Here’s a recap of our live coverage of this afternoon’s Evanston City Council Administration and Public Works Committee meeting.

The meeting is scheduled to start at 4:30 p.m.

A packet with information on the agenda items is available online.

Meeting called to order at 4:44 p.m.

Ald. Devon Reid (8th) chairs.

Public comment

Mike Vasilko compares water shutoffs for nonpayment by the city to what Russia is doing in Ukraine.

Consent calendar

A1 – Payroll and bills.

Approved.

A2 – Amazon credit card activity

Approved.

At this point the rest of the consent agenda is moved for adoption, with the exception of items A3, A4, A7.

Approved.

A3 – Contract with Drexwood Partners for lobbyist services

Ald. Peter Braithwaite (2nd) says he wasn’t able to find information on The Carson Group, the minority contractor included in the proposal.

Dave Stoneback, acting deputy city manager, says the company’s address is 11 E. Hubbard St. Suite 502 in Chicago.

Braithwaite looks at The Carson Group website says it looks like only the dog whose picture shown is a minority, but he’s looking at the site for a company based in Omaha, Nebraska.

Interim City Manager Kelley Gandurski says new role would be looking at state and federal legislative changes and coach the city through obtaining grant funds.

Ald. Jonathan Nieuwsma (4th) says he sees the new position as being beneficial to the city.

Reid and Ald. Clare Kelly (1st) question whether this role would duplicate the work done by the policy coordinator in the mayor’s office. Gandurski says it would not.

Approved 3-2. Kelly and Reid vote no.

A4 – SAFEbuilt inspection and plan review services contract

Kelly questions whether it wouldn’t be better to have city staff do this work. Says in some cases people claimed things were “replacements” but they were actually new — but SAFEbuilt didn’t catch it because they’re working remotely.

Angel Schnur, property inspection supervisor. Says hiring someone internally would cost “well over $100 a year.”

Says there’s no on-site pre-inspection done, even if it was handled in house.

Approved on voice vote. No “no” votes.

A7 – 2022 Special Events Schedule

Approved.

Item for consideration

A8 – Resolution for IDOT grant for street patching of $250K

Approved.

Item for discussion

D1 – Discussion of resuming water shutoffs for nonpayment

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Darrell King, water production bureau chief, says as of today 366 accounts would qualify accounting for $405K in unpaid bills. Says 80% of accounts that are noticed for shutoff pay up before shutoff actually happens. (Of the 366 accounts, 254 are residential.)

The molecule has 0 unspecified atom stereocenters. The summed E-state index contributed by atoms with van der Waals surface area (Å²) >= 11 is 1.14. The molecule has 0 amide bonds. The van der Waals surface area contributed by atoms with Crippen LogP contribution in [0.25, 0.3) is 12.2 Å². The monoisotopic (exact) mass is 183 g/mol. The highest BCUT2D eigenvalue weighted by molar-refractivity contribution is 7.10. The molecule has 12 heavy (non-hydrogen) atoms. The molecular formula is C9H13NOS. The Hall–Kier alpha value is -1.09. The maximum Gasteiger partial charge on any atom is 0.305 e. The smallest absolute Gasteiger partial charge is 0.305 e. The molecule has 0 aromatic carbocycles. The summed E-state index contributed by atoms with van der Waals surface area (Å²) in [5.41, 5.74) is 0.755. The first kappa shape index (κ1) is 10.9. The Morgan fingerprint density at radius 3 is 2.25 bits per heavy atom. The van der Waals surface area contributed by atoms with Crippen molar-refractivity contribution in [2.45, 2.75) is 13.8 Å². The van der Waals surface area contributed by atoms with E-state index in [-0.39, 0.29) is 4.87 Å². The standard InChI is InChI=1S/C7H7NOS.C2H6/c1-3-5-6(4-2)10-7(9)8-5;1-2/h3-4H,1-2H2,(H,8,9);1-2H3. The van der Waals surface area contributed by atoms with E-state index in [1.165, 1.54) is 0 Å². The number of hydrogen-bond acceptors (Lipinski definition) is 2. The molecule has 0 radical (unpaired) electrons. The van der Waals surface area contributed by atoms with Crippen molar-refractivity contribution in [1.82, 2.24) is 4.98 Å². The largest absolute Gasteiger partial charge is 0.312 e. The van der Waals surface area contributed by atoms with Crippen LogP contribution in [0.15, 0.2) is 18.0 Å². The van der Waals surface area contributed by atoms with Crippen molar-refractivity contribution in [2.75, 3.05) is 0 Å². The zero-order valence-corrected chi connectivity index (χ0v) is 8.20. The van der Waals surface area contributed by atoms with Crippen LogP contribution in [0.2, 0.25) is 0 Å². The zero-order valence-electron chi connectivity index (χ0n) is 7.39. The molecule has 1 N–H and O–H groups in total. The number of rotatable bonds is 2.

Proposes to schedule shutoffs as follows:

113 accounts owing $1,000 or more would be shutoff in April, starting April 18.

113 accounts owning $600 or more would be shutoff early May.

140 accounts owing less than $600 would be shutoff later in May.

Reid says he wants to end the practice of shutting off water for residential units. Argues that there should be other ways to get the bills paid.

King says 17 accounts are on the affordable rate now, and they would not be on the shutoff list.

Reid says that shows the affordable rate isn’t working yet.

Suggests city instead should place a lien against the property — hoping to collect eventually when the property has been sold. Thinks threatening that might have same impact as threating to shut off water.

Stoneback says doesn’t want to shut off water — but has struggled to have good communication with people who aren’t paying. Have reached out in numerous ways to get people to apply for the low income rate program. Not getting cooperation from CEDA, which administers the emergency water payment program.

Nieuwsma asks how long shutoffs typically last — what it takes to get it turned back on.

King says have shut off on average 374 accounts a year. It’s restored after they pay the past-due balance, or apply for a payment arrangement, which could extend for up to 24 months.

Stoneback says longest water typically is off is three days. King says usually it’s turned back on the same day.

Nieuwsma says it appears there’s adequate support for folks on the low income side — there needs to be some kind of incentive to get the bill paid.

King says city has been doing a lot to try to promote the payment assistance programs — but looking for more ideas.

Reid says it’s “barbaric” to cut off water.

Burns says he’d like to hold off on shutoff until Council can discuss it further.

Stoneback suggests bringing back more information on March 28.

Meeting adjourned at 5:51 p.m.

Bill Smith is the editor and publisher of Evanston Now.

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